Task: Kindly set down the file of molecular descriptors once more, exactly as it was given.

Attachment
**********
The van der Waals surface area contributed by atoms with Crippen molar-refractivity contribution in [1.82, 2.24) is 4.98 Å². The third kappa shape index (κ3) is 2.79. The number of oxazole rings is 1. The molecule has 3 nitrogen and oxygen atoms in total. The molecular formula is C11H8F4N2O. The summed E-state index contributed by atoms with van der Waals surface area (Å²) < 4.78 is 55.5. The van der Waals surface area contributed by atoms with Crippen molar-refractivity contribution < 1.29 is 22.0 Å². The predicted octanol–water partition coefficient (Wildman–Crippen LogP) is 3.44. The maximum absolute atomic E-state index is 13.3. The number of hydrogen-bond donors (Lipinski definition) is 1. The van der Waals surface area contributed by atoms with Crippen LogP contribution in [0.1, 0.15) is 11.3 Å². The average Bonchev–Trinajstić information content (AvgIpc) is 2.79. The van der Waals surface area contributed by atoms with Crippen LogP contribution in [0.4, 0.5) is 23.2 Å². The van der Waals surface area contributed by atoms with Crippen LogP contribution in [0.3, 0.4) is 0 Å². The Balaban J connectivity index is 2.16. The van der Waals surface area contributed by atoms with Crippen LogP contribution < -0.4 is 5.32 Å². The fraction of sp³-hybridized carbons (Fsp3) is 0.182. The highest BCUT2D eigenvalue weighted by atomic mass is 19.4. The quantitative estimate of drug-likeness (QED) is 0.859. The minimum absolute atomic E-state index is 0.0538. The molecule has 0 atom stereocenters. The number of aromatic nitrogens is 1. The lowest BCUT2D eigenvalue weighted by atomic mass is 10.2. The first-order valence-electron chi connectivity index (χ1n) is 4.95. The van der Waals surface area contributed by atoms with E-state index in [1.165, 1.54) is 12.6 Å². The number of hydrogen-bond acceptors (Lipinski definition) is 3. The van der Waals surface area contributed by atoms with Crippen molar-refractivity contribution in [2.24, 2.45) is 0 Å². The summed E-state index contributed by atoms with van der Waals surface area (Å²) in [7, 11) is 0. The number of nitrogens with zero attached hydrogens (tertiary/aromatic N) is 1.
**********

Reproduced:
The van der Waals surface area contributed by atoms with Crippen molar-refractivity contribution in [1.82, 2.24) is 4.98 Å². The third kappa shape index (κ3) is 2.79. The number of oxazole rings is 1. The molecule has 3 nitrogen and oxygen atoms in total. The molecular formula is C11H8F4N2O. The summed E-state index contributed by atoms with van der Waals surface area (Å²) < 4.78 is 55.5. The van der Waals surface area contributed by atoms with Crippen molar-refractivity contribution < 1.29 is 22.0 Å². The predicted octanol–water partition coefficient (Wildman–Crippen LogP) is 3.44. The maximum absolute atomic E-state index is 13.3. The number of hydrogen-bond donors (Lipinski definition) is 1. The van der Waals surface area contributed by atoms with Crippen LogP contribution in [0.1, 0.15) is 11.3 Å². The average Bonchev–Trinajstić information content (AvgIpc) is 2.79. The van der Waals surface area contributed by atoms with Crippen LogP contribution in [0.4, 0.5) is 23.2 Å². The van der Waals surface area contributed by atoms with Crippen LogP contribution in [0.3, 0.4) is 0 Å². The Balaban J connectivity index is 2.16. The van der Waals surface area contributed by atoms with Crippen LogP contribution < -0.4 is 5.32 Å². The fraction of sp³-hybridized carbons (Fsp3) is 0.182. The highest BCUT2D eigenvalue weighted by atomic mass is 19.4. The quantitative estimate of drug-likeness (QED) is 0.859. The minimum absolute atomic E-state index is 0.0538. The molecule has 0 atom stereocenters. The number of aromatic nitrogens is 1. The lowest BCUT2D eigenvalue weighted by atomic mass is 10.2. The first-order valence-electron chi connectivity index (χ1n) is 4.95. The van der Waals surface area contributed by atoms with E-state index in [1.165, 1.54) is 12.6 Å². The number of hydrogen-bond acceptors (Lipinski definition) is 3. The van der Waals surface area contributed by atoms with Crippen molar-refractivity contribution in [2.24, 2.45) is 0 Å². The summed E-state index contributed by atoms with van der Waals surface area (Å²) in [7, 11) is 0. The number of nitrogens with zero attached hydrogens (tertiary/aromatic N) is 1.